What is the butterfly effect theory? How is it related to the idea of nonlinearities? How does it explain why we make bad predictions?
The butterfly effect theory is the idea that a small change in a nonlinear system can have huge effects in the larger system. This idea was proposed by an MIT meteorologist, who discovered that an infinitesimal change in input parameters can drastically change weather models.
We’ll cover what the butterfly effect theory is and how small changes can have large effects.
The Butterfly Effect Theory and Nonlinearities
An example of nonlinearities is chaos theory’s “butterfly effect.” The butterfly effect theory was established in the 1960s when a meteorologist at MIT modeling weather patterns discovered that a minuscule rounding change in his input parameters resulted in tremendously different weather events. Thus the concept that a butterfly flapping its wings in one part of the world can cause a hurricane in another.
How is the butterfly effect theory related to nonlinearities? Henry Poincaré, arguably the most highly regarded mathematician of the late 19th-century in France, contributed to the theory of unpredictability by proposing the existence of nonlinearities—small phenomena that, as time goes on, can have profound consequences.
A seminal illustration of the concept is the “three-body problem.” In a planetary system consisting of two planets (bodies), predictions about those planets’ motion are easy to make: One need only account for the relation between the planets. But if a third body enters the equation—perhaps a comet, passing between the two planets—the relation changes. Although the comet’s effects may not be visible at first, the tiny forces it has exerted on the planets will compound with each cycle of the system, potentially resulting in massive changes.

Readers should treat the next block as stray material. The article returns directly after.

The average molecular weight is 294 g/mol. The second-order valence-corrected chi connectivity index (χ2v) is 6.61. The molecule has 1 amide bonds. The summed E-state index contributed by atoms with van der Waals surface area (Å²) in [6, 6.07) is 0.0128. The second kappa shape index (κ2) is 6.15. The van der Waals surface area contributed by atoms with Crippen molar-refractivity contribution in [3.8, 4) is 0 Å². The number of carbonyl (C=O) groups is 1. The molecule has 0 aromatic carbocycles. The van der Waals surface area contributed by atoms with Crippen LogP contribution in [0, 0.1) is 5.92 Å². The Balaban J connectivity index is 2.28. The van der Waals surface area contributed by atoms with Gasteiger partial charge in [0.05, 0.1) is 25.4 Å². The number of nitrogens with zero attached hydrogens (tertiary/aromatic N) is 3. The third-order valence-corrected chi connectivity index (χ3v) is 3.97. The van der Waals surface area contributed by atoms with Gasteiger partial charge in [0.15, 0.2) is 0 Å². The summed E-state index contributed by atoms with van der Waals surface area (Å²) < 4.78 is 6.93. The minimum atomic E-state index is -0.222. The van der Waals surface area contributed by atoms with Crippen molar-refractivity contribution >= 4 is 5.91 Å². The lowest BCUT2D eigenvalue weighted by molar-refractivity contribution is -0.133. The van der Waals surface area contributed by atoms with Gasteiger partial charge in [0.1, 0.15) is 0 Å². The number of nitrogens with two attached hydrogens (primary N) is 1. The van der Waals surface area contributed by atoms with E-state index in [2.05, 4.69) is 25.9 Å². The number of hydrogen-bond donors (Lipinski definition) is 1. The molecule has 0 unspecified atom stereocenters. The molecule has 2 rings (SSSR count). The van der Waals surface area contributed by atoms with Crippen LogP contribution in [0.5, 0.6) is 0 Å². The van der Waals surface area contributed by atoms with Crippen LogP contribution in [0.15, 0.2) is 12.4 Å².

Each of these examples, including the butterfly effect theory, illustrates the difficulty of making accurate predictions in a “dynamical system,” wherein there are multiple variables and even slight changes can drastically alter results. When it comes to dynamical systems, Poincaré noted that the properties of the system can be observed and discussed, but there’s no way to compute—to use numbers—to describe the system.
Why We Can’t Know What We’ll Know
Epistemic arrogance, the pretensions of “experts,” our ever-increasing access to information—all belie an incontrovertible fact: In many, perhaps even most, areas of our lives, prediction is simply impossible.
The butterfly effect theory is one explanation of why predictions are impossible.
Take discoveries, for example. At any given moment, there are scores of scientists, scholars, researchers, and inventors around the world working diligently to better our lives and increase our knowledge. But what often goes unremarked is that the discoveries with the profoundest impact on our lives are inadvertent—random—rather than the reward for careful and painstaking work.
Because earth-shattering discoveries are unexpected or inadvertent, their importance, at least in the beginning, often goes unrecognized. This is the same concept as the butterfly effect theory. Small changes have major impacts. When Darwin presented his findings at the Linnean Society, the 19th-century’s preeminent institution of natural history, its president dismissed the theory as “no striking discovery.”
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